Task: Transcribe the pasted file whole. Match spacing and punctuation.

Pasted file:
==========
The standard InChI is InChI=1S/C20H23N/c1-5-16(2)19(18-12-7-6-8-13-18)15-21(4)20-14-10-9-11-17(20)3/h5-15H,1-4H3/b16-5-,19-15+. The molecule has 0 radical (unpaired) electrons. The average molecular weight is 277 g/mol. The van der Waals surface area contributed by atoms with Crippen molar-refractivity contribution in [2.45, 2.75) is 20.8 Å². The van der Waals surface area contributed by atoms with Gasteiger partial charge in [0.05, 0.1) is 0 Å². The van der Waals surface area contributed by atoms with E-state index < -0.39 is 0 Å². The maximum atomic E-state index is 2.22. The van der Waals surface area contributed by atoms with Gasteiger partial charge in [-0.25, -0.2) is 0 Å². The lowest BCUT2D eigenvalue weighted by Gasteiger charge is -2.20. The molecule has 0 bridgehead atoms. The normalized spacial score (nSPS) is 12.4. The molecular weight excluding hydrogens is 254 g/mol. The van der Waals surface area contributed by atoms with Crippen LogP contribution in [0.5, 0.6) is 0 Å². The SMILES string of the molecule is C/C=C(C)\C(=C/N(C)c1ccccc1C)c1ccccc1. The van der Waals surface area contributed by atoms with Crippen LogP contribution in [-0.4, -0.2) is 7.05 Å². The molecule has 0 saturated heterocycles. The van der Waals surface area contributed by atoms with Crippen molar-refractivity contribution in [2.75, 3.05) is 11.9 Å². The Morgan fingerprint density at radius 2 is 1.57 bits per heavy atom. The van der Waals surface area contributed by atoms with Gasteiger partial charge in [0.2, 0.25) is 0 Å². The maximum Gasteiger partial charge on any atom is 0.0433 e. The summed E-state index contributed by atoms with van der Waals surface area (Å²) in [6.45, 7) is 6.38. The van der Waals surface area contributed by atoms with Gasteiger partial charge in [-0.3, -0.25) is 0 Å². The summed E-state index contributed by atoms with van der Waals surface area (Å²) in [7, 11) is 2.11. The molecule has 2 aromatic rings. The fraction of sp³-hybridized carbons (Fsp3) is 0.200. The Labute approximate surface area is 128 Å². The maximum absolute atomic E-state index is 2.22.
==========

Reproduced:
The standard InChI is InChI=1S/C20H23N/c1-5-16(2)19(18-12-7-6-8-13-18)15-21(4)20-14-10-9-11-17(20)3/h5-15H,1-4H3/b16-5-,19-15+. The molecule has 0 radical (unpaired) electrons. The average molecular weight is 277 g/mol. The van der Waals surface area contributed by atoms with Crippen molar-refractivity contribution in [2.45, 2.75) is 20.8 Å². The van der Waals surface area contributed by atoms with Gasteiger partial charge in [0.05, 0.1) is 0 Å². The van der Waals surface area contributed by atoms with E-state index < -0.39 is 0 Å². The maximum atomic E-state index is 2.22. The van der Waals surface area contributed by atoms with Gasteiger partial charge in [-0.25, -0.2) is 0 Å². The lowest BCUT2D eigenvalue weighted by Gasteiger charge is -2.20. The molecule has 0 bridgehead atoms. The normalized spacial score (nSPS) is 12.4. The molecular weight excluding hydrogens is 254 g/mol. The van der Waals surface area contributed by atoms with Crippen LogP contribution in [0.5, 0.6) is 0 Å². The SMILES string of the molecule is C/C=C(C)\C(=C/N(C)c1ccccc1C)c1ccccc1. The van der Waals surface area contributed by atoms with Crippen LogP contribution in [-0.4, -0.2) is 7.05 Å². The molecule has 0 saturated heterocycles. The van der Waals surface area contributed by atoms with Crippen molar-refractivity contribution in [2.75, 3.05) is 11.9 Å². The Morgan fingerprint density at radius 2 is 1.57 bits per heavy atom. The van der Waals surface area contributed by atoms with Gasteiger partial charge in [0.2, 0.25) is 0 Å². The maximum Gasteiger partial charge on any atom is 0.0433 e. The summed E-state index contributed by atoms with van der Waals surface area (Å²) in [6.45, 7) is 6.38. The van der Waals surface area contributed by atoms with Gasteiger partial charge in [-0.3, -0.25) is 0 Å². The summed E-state index contributed by atoms with van der Waals surface area (Å²) in [7, 11) is 2.11. The molecule has 2 aromatic rings. The fraction of sp³-hybridized carbons (Fsp3) is 0.200. The Labute approximate surface area is 128 Å². The maximum absolute atomic E-state index is 2.22.